The NFT simply assigns an exclusive digital signature to one specific instance of the file, similar to an autographed copy of a book or other mass-produced item. Its monetary value comes from the unique blockchain identifier attached to it, not the singularity of the photo, video, or sound file itself.

NFTs are the latest fad: the “collectible” files are now described as “assets,” with one single high-profile image file recently selling for $69 million to an investor, and a short video clip of LeBron James dunking a basketball selling for $208,000.

The trend is said to be a boon for artists, while some of its beneficiaries are more cynical about it, with one, a Canadian electronic musician known as either Deadmau5 or Joel Zimmerman, remarking “artists are happy to have finally found a way to fuck people over harder than any major label ever could,” according to The Atlantic. Assuming NFTs continue to sell for staggering sums into the future, Playboy Group is certainly well-positioned to benefit from the fad.

According to the press release detailing the partnership with NFT platform Nifty Gateway, Playboy’s archives “contain an immense wealth of original artwork, photography, cartoons, interviews, and multimedia ripe for exploration by digital audiences, art lovers and collectors.”

Following the announcement, Playboy Group’s shares rose a total of 51.6% during three trading sessions, on April 1, 5, and 6. On April 7, however, the company’s shares dropped between 10% and 17% at various times during the day.

Is Playboy Group Stock Worth Buying?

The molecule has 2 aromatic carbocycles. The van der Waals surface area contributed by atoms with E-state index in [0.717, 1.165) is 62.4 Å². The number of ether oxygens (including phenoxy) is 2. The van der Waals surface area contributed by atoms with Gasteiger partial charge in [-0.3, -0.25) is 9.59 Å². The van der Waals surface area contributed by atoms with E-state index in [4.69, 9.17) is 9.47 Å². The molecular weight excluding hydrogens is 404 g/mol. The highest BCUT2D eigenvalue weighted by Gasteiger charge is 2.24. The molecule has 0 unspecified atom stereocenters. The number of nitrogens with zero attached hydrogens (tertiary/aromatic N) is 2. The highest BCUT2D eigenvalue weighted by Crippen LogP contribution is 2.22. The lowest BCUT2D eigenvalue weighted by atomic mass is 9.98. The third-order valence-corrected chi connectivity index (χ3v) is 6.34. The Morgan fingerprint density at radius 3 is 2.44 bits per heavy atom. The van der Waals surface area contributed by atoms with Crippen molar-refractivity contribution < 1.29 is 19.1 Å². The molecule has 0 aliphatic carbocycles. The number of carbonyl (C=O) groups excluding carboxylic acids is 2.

Looking at its recent history, Playboy Group’s gains in late April have a solid underpinning of actual business activity to support them, with apparel sales being one of the revenue leaders in Q4 2020 and over the whole year. This week’s gains, however, are related almost wholly to the potential for selling its extensive collection of photos and videos as NFTs for astronomical prices.

While NFTs can return massive profits from trivial production expenses, the question remains of whether they will remain a solid asset going forward or are just a speculative bubble. According to Bloomberg, current NFT prices have plunged 70% on average compared to the same token’s value in February, using information collated by

The cryptocurrency trader Vignesh Sundaresan, who purchased the $69 million image file, predicts the market will settle out around a “very few high-value items and an infinite number of very low-valued items,” and says NFTs should be viewed as a way to support artists, not as an investment.

From an investing standpoint, Playboy Group’s prospects look bullish, but its value is currently distorted by Wall Street’s possibly ill-informed enthusiasm about NFTs. You may want to wait to “buy the dip” when the stock falls closer to its pre-NFT level, which is based more on its actual rising sales as an apparel and lifestyle brand, and not on the dubious potential value of extremely volatile autographed image files.

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Rhian Hunt has no position in any of the stocks mentioned. The Motley Fool has no position in any of the stocks mentioned. Millennial Money is part of The Motley Fool network. Millennial Money has a disclosure policy.